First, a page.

Australian businesses are beginning to adopt the skills framework for the information age (SFIA) in an attempt to manage IT staff skills, a consulting company has claimed.
The framework, developed in the UK after its government sought out a model for describing skills and competency levels in the IT industry, has been adopted by the Australian Computer Society (ACS), with Ensys Consulting recently announcing that it is the first Australian IT consulting group to become an accredited partner in Australia.
In a statement to Computerworld Australia, Ensys Consulting’s senior consultant, Keith Butcher, said the move to SFIA standards is increasing across the industry.
“SFIA is really gaining traction across the country,” he wrote. “The ACS has adopted SFIA as part of their Certified Professional Membership. In addition the government have publicly announced they have included SFIA in their overall framework.”
Butcher said the SFIA provides clarity around issues of competency skills in the IT industry, with the commonwealth and some state governments undertaking adoption, as well as Westpac and Queensland Rail.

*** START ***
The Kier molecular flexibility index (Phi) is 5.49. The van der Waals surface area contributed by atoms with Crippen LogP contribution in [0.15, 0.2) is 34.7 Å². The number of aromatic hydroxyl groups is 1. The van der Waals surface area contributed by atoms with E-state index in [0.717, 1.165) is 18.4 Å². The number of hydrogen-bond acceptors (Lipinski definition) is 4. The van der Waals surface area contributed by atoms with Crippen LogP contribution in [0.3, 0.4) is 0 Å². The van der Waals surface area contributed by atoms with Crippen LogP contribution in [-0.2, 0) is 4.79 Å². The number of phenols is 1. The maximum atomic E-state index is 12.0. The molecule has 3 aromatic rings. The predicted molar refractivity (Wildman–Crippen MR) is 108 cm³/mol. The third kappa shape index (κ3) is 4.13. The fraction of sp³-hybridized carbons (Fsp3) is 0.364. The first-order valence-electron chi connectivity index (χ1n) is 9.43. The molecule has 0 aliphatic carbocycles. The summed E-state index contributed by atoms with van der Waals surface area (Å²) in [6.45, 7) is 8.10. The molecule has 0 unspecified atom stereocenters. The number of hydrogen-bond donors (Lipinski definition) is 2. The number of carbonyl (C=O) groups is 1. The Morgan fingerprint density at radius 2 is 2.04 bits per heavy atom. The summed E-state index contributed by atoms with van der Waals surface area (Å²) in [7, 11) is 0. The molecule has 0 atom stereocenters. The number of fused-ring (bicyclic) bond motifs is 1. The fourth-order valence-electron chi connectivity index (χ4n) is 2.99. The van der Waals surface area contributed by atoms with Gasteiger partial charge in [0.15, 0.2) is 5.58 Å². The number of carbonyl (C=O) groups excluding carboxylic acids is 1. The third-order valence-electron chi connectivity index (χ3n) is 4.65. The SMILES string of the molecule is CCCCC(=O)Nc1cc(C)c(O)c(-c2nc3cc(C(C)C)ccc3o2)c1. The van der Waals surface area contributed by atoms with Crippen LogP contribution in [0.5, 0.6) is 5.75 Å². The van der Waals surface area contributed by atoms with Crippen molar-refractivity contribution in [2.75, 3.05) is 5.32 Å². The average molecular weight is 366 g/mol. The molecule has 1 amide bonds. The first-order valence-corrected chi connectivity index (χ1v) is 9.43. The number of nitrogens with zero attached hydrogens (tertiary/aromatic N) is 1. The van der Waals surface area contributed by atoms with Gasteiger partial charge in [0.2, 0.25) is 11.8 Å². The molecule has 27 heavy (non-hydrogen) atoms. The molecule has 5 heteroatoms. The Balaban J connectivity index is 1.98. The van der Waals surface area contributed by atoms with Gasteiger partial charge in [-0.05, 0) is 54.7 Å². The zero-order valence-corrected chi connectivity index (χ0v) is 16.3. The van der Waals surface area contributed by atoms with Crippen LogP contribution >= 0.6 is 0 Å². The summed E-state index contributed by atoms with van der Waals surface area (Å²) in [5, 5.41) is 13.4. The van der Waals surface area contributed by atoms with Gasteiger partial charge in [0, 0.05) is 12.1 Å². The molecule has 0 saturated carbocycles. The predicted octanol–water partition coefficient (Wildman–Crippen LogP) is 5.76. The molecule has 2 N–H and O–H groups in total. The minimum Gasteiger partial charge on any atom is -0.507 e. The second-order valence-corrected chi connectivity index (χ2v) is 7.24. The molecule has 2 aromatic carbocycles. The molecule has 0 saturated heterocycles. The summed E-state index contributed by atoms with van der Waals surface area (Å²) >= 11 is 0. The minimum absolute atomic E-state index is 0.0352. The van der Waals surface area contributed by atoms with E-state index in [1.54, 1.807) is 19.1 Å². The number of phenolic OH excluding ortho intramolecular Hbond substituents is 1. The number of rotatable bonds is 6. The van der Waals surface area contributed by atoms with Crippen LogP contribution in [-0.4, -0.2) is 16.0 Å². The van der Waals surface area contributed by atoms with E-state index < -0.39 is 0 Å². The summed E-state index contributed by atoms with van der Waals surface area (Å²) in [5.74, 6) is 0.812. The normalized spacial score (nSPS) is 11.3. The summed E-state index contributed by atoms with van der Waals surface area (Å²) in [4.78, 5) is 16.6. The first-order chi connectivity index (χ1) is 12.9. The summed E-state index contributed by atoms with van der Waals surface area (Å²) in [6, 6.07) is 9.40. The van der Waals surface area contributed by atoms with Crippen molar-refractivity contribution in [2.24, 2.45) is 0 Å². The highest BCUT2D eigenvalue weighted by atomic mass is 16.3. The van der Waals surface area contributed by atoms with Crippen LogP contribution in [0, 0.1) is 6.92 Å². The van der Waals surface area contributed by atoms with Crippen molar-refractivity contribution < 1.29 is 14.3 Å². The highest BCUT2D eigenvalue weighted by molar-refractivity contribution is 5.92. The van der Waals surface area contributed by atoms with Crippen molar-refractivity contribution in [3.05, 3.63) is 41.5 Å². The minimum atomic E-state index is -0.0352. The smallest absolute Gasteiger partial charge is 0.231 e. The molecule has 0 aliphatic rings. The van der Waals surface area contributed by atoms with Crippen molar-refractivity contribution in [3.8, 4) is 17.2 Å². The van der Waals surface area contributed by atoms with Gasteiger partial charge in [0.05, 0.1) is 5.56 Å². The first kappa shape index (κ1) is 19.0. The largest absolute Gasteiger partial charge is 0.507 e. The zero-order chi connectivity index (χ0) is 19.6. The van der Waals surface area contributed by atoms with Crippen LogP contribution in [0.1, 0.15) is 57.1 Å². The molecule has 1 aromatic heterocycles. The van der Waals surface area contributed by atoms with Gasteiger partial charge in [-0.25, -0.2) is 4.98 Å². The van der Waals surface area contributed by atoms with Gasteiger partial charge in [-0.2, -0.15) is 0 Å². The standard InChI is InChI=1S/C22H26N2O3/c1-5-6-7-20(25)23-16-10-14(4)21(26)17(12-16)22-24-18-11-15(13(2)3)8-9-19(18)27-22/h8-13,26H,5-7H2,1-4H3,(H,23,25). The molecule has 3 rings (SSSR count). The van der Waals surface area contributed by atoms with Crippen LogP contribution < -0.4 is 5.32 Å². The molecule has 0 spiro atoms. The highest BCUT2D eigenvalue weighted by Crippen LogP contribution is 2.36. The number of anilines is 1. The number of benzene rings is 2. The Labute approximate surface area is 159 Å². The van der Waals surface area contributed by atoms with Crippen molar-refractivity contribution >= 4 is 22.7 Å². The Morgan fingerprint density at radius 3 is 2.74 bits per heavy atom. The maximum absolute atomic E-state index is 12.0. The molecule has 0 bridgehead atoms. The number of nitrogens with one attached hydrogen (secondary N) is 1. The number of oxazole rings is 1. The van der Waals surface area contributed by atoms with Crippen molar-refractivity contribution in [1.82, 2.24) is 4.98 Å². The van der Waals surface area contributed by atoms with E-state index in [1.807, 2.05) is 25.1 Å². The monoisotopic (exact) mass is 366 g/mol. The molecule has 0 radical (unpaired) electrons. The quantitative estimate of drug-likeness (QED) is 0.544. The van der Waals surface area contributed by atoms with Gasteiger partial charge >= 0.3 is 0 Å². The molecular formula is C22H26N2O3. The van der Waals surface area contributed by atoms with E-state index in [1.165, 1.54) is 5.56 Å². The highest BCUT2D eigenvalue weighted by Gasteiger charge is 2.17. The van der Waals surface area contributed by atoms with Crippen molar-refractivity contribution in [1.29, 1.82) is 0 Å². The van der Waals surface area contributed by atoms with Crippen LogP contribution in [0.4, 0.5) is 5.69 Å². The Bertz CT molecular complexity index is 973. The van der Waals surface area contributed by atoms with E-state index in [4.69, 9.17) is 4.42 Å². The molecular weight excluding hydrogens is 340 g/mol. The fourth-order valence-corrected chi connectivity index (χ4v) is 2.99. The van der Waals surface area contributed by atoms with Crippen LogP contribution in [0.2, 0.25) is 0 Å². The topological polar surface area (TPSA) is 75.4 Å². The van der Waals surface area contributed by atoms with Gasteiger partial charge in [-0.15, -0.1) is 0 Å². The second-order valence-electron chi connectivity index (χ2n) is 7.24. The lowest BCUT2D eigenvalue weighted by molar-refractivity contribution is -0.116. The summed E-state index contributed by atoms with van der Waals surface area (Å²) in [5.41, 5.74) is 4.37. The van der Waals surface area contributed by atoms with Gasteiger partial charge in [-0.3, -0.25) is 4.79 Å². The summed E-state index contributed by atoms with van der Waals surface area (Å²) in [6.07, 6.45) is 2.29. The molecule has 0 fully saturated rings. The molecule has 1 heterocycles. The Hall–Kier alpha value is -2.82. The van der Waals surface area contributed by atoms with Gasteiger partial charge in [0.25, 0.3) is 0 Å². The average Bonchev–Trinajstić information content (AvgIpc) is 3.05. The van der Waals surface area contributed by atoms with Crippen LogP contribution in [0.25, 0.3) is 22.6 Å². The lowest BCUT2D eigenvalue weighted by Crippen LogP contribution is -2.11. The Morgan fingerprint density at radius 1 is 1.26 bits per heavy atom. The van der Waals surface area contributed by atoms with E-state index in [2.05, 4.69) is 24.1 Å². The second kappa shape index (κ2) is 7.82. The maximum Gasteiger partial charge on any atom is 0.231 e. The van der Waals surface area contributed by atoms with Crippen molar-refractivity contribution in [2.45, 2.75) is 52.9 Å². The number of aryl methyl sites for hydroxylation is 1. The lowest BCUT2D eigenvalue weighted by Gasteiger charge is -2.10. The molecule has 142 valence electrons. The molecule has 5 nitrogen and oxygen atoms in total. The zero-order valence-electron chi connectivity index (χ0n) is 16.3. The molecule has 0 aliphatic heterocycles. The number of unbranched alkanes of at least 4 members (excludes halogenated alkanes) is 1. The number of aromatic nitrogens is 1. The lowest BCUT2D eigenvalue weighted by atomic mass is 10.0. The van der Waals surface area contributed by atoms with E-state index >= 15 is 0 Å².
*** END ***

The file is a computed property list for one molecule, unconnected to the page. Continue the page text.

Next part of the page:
“After speaking with many senior managers the feedback has been very positive with some managers saying ‘It is a bit like walking into a dark room and switching the light on’,” Butcher said. “SFIA provides clear visibility on the IT skills your resources (assets) have and enables organisations to finally have transferable knowledge.”
The framework uses a two-dimensional model that defines seven competency levels across 90 skill sets and is aimed at ensuring the right staff members are allocated the right jobs, and is aimed at improving recruitment and retention.
Butcher said with the SFIA being the standard for IT skills in both the UK and the US, it is only a matter of time before more organisations will embrace the framework across Australia.
The introduction of the SFIA comes as another skills index, the Clarius Skills Index, found that shortages in business analysts and IT support staff emerged earlier this year, with the expansion of NBN Co being blamed as a contributing factor.